PrEP protects against HIV — which alone, is fantastic and an incredible medical breakthrough — but it doesn’t protect against other sexually transmitted infections. According to the Centers for Disease Control and Prevention (CDC), there’s been a significant rise in STIs in the United States over the last few years. In 2014 there were 19,999 reported cases of syphilis (primary and secondary), up 15.1 percent since 2013. Men who have sex with men account for 74 percent of these cases. In addition, there were 350,062 reported cases of gonorrhea, up 5.1 percent, and 1,441,789 reported cases of chlamydia, up 2.8 percent.
Some critics have suggested that unprotected sex between men who have sex with men has been on the rise because of PrEP. Can this rise of STIs be put squarely on PrEP’s shoulders?
“People on PrEP are not more likely to have STIs, they’re just more likely to be treated for STIs,” suggests Damon Jacobs, a PrEP educator and marriage and family therapist from New York City. He’s been working in HIV prevention education since 1991 and his “PrEParing for PLEASURE” presentation has been seen throughout the state of New York, as well as at the 2015 Conference on Retroviruses and Opportunistic Infections. He also founded the popular PrEP Facts: Rethinking HIV Prevention and Sex Facebook page, which has 14,140 active users worldwide. “Most people who are on PrEP are being screened for STIs and if necessary, treated, about three to four times per year,” he says.
Since many STIs can be asymptomatic, many non-PrEP users who are infected may not know that they are, and thus may not go in for testing. The CDC suggests that PrEP users, on the other hand, get checked for STIs at least once every six months, so it could seem as though their infection rates are higher.
“When we look at our CDC numbers for syphilis, gonorrhea and chlamydia, these numbers have been going up exponentially since 2007,” Jacobs says.
According to the CDC, there were 5,979 cases of syphilis in the US in 2000, which increased to 8,724 cases in 2005 and 13,774 cases in 2010 — STIs have been on the rise way before PrEP came onto the scene.
“The only numbers we have about this right now go up to 2014,” adds Jacobs. “Now, in the US by the end of 2014 there were only about 17,000 people using PrEP in the United States, but you have 350,000 new gonorrhea rates during the same year, so it doesn’t make mathematical sense that PrEP could be a factor in all this.”
Syphilis is contracted by coming in direct contact with a sore during vaginal, anal or oral sex. You can also contract the virus by coming in contact with sores in areas not covered by a condom. Gonorrhea is also spread through unprotected vaginal, anal and oral sex. Anecdotally, most of the gay men I’ve spoken to don’t use condoms for oral sex, so there’s always a risk of contracting an STI if you’re having unprotected oral sex, but still wearing a condom for penetrative sex. It is important to note that wearing a condom during anal sex will certainly lower your chances of contracting any of these STIs — it’s definitely another layer of protection — but it can’t guarantee that you won’t become infected.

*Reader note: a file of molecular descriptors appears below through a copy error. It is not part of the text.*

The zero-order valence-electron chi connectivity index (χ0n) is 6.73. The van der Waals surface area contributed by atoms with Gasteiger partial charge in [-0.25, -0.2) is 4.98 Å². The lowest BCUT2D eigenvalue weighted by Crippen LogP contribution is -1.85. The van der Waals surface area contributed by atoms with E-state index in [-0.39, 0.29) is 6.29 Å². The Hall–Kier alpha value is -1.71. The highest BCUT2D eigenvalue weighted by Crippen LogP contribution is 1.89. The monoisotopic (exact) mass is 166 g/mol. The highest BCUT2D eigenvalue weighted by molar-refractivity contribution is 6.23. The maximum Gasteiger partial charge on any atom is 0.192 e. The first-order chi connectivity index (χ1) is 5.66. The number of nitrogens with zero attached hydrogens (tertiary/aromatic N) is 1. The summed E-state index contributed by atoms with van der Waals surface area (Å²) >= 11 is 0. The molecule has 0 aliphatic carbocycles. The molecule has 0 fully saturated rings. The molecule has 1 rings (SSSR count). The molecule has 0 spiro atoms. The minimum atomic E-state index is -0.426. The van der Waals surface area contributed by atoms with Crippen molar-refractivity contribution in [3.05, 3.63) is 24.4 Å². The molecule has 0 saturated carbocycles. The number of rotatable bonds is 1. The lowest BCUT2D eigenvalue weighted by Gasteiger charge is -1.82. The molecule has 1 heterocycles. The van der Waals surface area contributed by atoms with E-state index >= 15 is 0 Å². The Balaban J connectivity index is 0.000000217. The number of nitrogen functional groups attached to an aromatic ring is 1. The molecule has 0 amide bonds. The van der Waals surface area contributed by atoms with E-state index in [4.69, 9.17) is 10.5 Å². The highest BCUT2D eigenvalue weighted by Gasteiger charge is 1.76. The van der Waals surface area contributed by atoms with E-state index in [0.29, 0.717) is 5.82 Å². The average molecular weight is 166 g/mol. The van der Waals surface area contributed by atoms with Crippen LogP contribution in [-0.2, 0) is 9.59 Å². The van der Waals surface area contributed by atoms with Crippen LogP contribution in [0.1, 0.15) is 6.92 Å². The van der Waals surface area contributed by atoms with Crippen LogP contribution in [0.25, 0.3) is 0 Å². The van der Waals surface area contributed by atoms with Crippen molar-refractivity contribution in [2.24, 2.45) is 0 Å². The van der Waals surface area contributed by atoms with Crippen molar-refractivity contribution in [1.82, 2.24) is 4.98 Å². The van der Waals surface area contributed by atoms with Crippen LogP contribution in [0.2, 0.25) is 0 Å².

Even though it’s not clear whether the current rise of STIs can be linked to PrEP, there might one day be a rise of STIs in PrEP users.
“Some people will use [PrEP], and probably are using this as a pure substitute for previously consistent condom use,” says Dr Darrell Tan, whose research focuses on clinical trials in HIV prevention.
“I don’t think it’s the majority but I think it’s a reality that that’s going to happen. That’s kind of human nature. Without wanting to put a moral judgment on that, it does pose a public health challenge.”
“We have to recognize that if people are going to make a choice to decrease their condom use in the pursuit of pleasure and use PrEP instead it’s simply fact that you would expect to see more STIs as a result. So we can’t just blindly go and say, ‘Let’s celebrate PrEP,’ without acknowledging this fact — it is a fact — we have a huge problem with STIs that we don’t talk about enough,” Tan says. “The challenge is for all of us is to figure out how to combine that thread of thought with the very real, very important public health priorities that we have.”
This is not to say that people shouldn’t use PrEP — it’s a highly effective preventative tool in combatting HIV transmission. Tan acknowledges that bareback sex on PrEP is a major motivation for people using the drug, and so he’s suggesting ways to work with this fact. “We can’t lecture people and say that you absolutely must use condoms every single time even though you’re also on PrEP. You gotta be realistic and understand that this is part of people’s human nature.”
So what can be done to decrease the rates the transmission of STIs if you’re using PrEP? Having open and honest conversations about STIs is a great start. And the good news is, people on PrEP are at a bit of an advantage:
“A lot of people are proud and excited about the fact that they’re on PrEP. They’re excited to tell people about it,” Tan says. “Many people choose to disclose their PrEP status — that’s a gateway to talking about what people are doing about their sexual health . . . it’s a way to open a conversation with other people about STIs.”
Whether you’re on PrEP or not, your risk of contracting syphilis, gonorrhea and chlamydia will increase with unprotected oral sex. By having both unprotected oral and anal sex that risk increases even more. These are facts. But if I can credit PrEP with one social change, it’s that it has created a culture of communication when it comes to sexual health. Normalizing these conversations is a huge step in mitigating risk regardless of our other sexual health choices. Perhaps by doing this, we can expect a world without new HIV infections and decreased STI transmission rates for non-PrEP and PrEP users alike.